Digable Planets Predicted This Week’s Supreme Court Decision 30 Years Ago

On Friday morning (June 24, 2022), the United States Supreme Court overturned Roe v. Wade, eliminating the Constitutional right to an abortion after nearly 50 years. In a 6-3 ruling, the presiding court reversed a decision made in 1973. “Roe was egregiously wrong from the start,” Justice Samuel A. Alito Jr. wrote in one of the most controversial rulings in more than a quarter-century. The latest decision puts access to abortion in the hands of the States; bans in eight states took effect immediately following the rule.

As the world reacts, including public protests and demonstrations across much of America, the development was prophecized nearly 30 years ago. On their 1993 debut album, the Digable Planets made “La Femme Fetal.” At a time when women’s rights have been compromised by the federal court—affecting millions—the Reachin’ (A New Refutation Of Time And Space) album cut deserves reconsideration.

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In the Planets’ clever, coded language, the song begins with Butterfly recounting a call he received from a female friend. At her place, the account continues, “And there was Nikki / Lookin’ some kind of sad with tears fallin’ from her eyes / She sat me down, and dug my frown and began to run it down / ‘You remember my boyfriend Sid, that fly kid who I love? / Well, our love was often a verb and spontaneity has brought a third / But due to our youth and economic state, we wish to terminate / About this we don’t feel great, but baby, that’s how it is / But the feds have dissed me / They ignored and dismissed me / The pro-lifers harass me outside the clinic / And call me a murderer, now that’s hate / So needless to say, we’re in a mental state of debate.’” Citing economic impact, Nikki tells Ish why her and her partner cannot support the child, but are facing grave pressures from male outsiders—including institutionally. The conversation addresses sexism and classism involved in such a decision.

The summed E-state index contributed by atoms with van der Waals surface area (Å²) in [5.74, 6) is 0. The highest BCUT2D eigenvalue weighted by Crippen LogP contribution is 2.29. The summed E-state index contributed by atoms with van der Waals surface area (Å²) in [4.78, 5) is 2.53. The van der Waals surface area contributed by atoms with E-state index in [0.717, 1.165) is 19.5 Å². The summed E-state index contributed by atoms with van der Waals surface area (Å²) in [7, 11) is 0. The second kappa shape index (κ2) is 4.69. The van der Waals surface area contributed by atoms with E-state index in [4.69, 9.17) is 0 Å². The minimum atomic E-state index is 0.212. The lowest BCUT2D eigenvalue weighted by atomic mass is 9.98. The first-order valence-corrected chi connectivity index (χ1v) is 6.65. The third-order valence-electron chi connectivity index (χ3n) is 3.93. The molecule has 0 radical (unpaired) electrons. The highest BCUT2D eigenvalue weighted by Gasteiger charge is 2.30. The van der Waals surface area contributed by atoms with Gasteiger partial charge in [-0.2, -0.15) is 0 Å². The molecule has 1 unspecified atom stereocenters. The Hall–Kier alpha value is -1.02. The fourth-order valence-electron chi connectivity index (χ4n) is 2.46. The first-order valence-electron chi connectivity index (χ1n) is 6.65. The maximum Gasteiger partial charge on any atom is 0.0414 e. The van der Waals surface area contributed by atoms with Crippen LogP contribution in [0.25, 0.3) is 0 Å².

The song, modeled after a conversation, continues with Ish, now of Shabazz Palaces, responding “‘Hey, beautiful bird,’ I said, digging her somber mood / The fascists are some heavy dudes / They don’t really give a damn about life / They just don’t want a woman to control her body / Or have the right to choose / But baby that ain’t nothin’ / They just want a male finger on the button / Because if you say war, they will send them to die by the score / Aborting mission should be your volition / But if Souter and Thomas have their way, you’ll be standing in line unable to get welfare while they’ll be out
hunting and fishing /
It has always been around, it will always have a niche / But they’ll make it a privilege / Not a right, accessible only to the rich / Hey, pro-lifers need to dig themselves / Because life doesn’t stop after birth / And for a child born to the unprepared / It might even just get worse / The situation would surely change, if they were to find themselves in it / Supporters of the H-Bomb, and fire-bombing clinics / What type of sh*t is that? Orwellian, in fact /
If Roe v. Wade was overturned, would not the desire remain intact / Leaving young girls to risk their healths / And doctors to botch, and watch as they kill themselves / Now, I hate to sound macabre / But hey, isn’t it my job / To lay it on the masses and get them off their asses / To fight against these fascists / So, whatever you decide, make that move with pride / Sid will be there and so will I / An insect ’til I die.

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In 1993, Butterfly predicted the possibility of Roe v. Wade being overturned and the devastating aftermath. The Hip-Hop song argues that while “pro-life” advocates for living things, many with that belief use death and violence in other aspects of their belief systems. “Life doesn’t stop after birth,” proclaims the MC/producer, in step with many of those hurt, upset, and compromised by this week’s events. The verse also points to health risks, including those associated with dangerous, illegal abortions.

In the poetic outro, Ish also offered some profound thoughts: “Rhythms and sounds / Spinning around / Confrontations / Across the nation / Your block / My block / Dreadlocks / What a shock / Land of the free / But not me, not me.

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The gold-certified debut, Reachin’ (A New Refutation Of Time And Space), may often be remembered for its hit, “Rebirth Of Slick (Cool Like Dat),” but the Pendulum/Elektra Records packs a far more insightful punch in this deeper cut.

The Digable Planets are currently touring and well-aware of their nearly 30-year-old prophecy:


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